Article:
I was watching a show about Mt. Everest and it got me thinking what about the older super continents and if there was ever anything taller then Everest. Do we have any way of determining the height of any mountains in earth’s history?
Tallest ? Everest isn’t even the tallest now.
It’s certainly the highest but the volcano mountain that’s under Hawaii is a lot taller.
(Highest is based on altitude, tallest is measured from top to bottom)
Second, don’t worry about about people trying to sneak in their trick answers by redefining ordinary and well-accepted use of terminology. A kid standing on a chair is higher than I am–not taller. Extending the definition that way to mountains is just a way of making Hawaiians feel better about themselves. Next thing you know someone will be lobbying for Chimborazo as well, by which definition a beach at the equator is “ha-ha” still farther from the center of the earth than Everest’s peak. A kid standing on a chair is higher than I am–not taller.
You’re talkin’ about height above the geoid, and an ordinary definition of mountain…right?
I’d be interested if there’s a way to dope this out.
Not being an expert in any relevant field, I don’t see how you would measure a mountain that is no longer there to be measured. All the variables that could be stored in the geological record are rather imprecise and would leave margins of error wide enough to leave it all up for argument. A fascinating question, though.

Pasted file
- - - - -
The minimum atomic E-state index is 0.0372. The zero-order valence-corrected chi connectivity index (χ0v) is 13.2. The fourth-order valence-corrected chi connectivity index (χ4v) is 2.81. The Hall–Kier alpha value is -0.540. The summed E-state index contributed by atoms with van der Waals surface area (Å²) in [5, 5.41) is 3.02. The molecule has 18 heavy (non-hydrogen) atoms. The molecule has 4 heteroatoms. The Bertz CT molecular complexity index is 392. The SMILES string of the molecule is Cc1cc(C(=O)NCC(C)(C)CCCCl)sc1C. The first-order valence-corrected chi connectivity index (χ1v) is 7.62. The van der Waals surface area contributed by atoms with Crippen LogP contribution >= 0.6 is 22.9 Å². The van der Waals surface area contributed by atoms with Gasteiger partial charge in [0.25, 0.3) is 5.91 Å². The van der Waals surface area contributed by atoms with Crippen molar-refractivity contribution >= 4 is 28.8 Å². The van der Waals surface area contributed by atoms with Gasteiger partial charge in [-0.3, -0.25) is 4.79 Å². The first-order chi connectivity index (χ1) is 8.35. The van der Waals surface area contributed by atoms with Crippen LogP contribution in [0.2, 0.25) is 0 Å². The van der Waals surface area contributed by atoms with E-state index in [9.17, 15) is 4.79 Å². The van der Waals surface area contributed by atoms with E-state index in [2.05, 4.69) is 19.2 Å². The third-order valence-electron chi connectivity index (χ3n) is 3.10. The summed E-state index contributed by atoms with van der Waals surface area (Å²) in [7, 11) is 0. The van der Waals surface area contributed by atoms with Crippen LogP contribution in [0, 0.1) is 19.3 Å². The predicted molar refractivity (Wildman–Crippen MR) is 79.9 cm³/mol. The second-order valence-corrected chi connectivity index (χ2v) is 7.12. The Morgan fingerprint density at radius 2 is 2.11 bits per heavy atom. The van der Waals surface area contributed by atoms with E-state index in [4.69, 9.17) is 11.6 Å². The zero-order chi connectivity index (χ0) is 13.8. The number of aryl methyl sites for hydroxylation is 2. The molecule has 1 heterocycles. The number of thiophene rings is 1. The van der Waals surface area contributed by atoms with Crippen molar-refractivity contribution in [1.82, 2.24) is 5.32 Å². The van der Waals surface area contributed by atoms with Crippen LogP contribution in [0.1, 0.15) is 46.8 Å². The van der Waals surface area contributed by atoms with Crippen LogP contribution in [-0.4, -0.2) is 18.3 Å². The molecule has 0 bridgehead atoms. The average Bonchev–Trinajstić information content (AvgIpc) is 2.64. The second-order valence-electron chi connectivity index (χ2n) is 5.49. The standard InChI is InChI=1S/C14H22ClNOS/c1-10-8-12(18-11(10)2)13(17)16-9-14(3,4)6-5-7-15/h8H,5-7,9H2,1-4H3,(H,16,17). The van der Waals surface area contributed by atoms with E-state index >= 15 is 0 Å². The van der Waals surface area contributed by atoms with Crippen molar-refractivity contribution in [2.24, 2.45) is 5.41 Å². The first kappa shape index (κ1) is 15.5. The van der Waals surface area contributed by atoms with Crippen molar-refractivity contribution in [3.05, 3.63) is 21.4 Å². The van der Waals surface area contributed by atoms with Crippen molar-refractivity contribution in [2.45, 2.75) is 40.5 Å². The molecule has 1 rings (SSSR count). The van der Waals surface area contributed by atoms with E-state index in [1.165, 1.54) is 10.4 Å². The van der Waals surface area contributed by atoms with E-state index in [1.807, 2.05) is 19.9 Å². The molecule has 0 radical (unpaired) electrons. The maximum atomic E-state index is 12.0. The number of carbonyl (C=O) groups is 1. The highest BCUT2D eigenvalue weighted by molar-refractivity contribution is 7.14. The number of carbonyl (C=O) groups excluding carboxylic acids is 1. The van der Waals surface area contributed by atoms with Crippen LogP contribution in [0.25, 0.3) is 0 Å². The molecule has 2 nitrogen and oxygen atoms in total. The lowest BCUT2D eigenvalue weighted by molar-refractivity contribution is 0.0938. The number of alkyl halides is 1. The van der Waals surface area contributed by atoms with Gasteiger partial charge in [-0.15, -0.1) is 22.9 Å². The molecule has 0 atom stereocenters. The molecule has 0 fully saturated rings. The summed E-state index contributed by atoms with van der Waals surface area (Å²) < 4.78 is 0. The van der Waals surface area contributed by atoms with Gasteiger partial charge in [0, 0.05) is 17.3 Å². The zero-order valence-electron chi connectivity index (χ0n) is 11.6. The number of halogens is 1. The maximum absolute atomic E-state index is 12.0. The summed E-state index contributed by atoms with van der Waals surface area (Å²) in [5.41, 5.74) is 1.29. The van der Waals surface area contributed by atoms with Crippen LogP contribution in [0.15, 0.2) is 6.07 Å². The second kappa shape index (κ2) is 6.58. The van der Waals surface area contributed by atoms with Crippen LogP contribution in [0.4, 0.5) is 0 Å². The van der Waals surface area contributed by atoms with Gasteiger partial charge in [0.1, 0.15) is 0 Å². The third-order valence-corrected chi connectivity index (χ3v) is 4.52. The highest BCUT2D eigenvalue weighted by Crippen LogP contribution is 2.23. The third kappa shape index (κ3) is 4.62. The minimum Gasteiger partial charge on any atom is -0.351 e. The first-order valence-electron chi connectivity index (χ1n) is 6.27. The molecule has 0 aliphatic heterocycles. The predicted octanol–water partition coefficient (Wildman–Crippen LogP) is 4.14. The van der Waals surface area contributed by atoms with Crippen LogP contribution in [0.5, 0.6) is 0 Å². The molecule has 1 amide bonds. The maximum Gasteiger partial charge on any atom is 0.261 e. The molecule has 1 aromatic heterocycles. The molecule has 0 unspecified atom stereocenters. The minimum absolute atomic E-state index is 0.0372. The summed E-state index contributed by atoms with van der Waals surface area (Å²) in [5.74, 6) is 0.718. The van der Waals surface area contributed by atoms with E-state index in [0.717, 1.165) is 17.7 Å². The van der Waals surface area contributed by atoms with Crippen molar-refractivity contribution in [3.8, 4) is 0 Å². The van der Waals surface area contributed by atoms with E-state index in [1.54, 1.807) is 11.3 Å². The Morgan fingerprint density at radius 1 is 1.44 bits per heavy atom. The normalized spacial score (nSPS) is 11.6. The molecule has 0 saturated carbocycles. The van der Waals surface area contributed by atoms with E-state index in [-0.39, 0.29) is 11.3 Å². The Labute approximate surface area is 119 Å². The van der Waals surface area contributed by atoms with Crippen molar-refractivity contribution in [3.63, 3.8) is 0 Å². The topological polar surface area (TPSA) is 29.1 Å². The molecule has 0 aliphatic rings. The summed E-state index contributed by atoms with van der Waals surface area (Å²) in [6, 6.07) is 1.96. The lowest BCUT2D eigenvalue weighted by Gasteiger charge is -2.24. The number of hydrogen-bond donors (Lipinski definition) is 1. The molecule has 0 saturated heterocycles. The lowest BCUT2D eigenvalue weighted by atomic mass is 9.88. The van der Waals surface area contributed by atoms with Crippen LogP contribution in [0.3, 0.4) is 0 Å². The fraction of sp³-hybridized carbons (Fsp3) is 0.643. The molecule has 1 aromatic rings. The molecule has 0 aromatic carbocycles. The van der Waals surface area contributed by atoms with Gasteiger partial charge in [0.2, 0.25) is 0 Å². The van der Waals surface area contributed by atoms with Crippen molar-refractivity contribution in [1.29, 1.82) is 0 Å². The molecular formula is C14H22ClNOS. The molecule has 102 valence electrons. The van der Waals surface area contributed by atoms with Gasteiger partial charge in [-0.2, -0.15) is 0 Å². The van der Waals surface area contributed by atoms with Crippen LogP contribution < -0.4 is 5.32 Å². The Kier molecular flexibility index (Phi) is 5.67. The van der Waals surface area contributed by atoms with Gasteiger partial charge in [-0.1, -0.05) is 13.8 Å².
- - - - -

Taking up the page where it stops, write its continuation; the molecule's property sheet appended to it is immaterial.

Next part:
The highest mountains (using the Chiefly Pedantic “everyday” definition) seem to be the result of folding resulting from the collision of continental plates. The Himalayas are as high as they are, and surrounded and flanked by other high mountains, as a result of India plowing into Asia. The Alps are basically the result of Africa impacting Europe. The mountains of Iran come from the impact of Arabia against Asia. The Andes and the Cascades derive from the two American plates impacting against the assortment of plates comprising the Pacific (mostly the Pacific plate, but there are at least three other plates of which remnants remain located between parts of the Pacific and American plates).
The reasonable step, therefore, would be to do some paleogeophysics, and determine which historical collisions were the greatest. The solution to “highest mountain ever” would be in the calculations resulting from the impact between the greatest collision that can be adduced from past plate tectonics.
Right. And this supports, rather than negates, essell’s point. A clarification is not a “trick answer.”
Isn’t Everest the highest a mountain can get on the Earth? Make it any taller, and it’ll subside from its own weight faster than it can grow. So you’d expect to see a lot of mountains now and in history comparable in size to Everest, and maybe a few feet taller, but I don’t think you’ll find anything significantly taller.
Of course, once you look past the Earth, all bets are off. Probably the limit would be an irregularly-shaped asteroid with a “mountain” that’s a third of the whole body.
Now, if Earth were a cube…
…on a treadmill…
…in 1960, for 20 minutes…
…and the mountain was in Rio…
… but wasn’t tiered…
…the Pennines would ensue.
Fun police here. Everybody out!
It’s actually funny to note that when Radhanath Sikdar first surveyed everest’s peak in 1852 he determined that it was 29,000 feet even, but he added an extra two feet when he published to make it 29,002, since he was worried that everyone would assume he was either fudging the numbers or rounding excessively.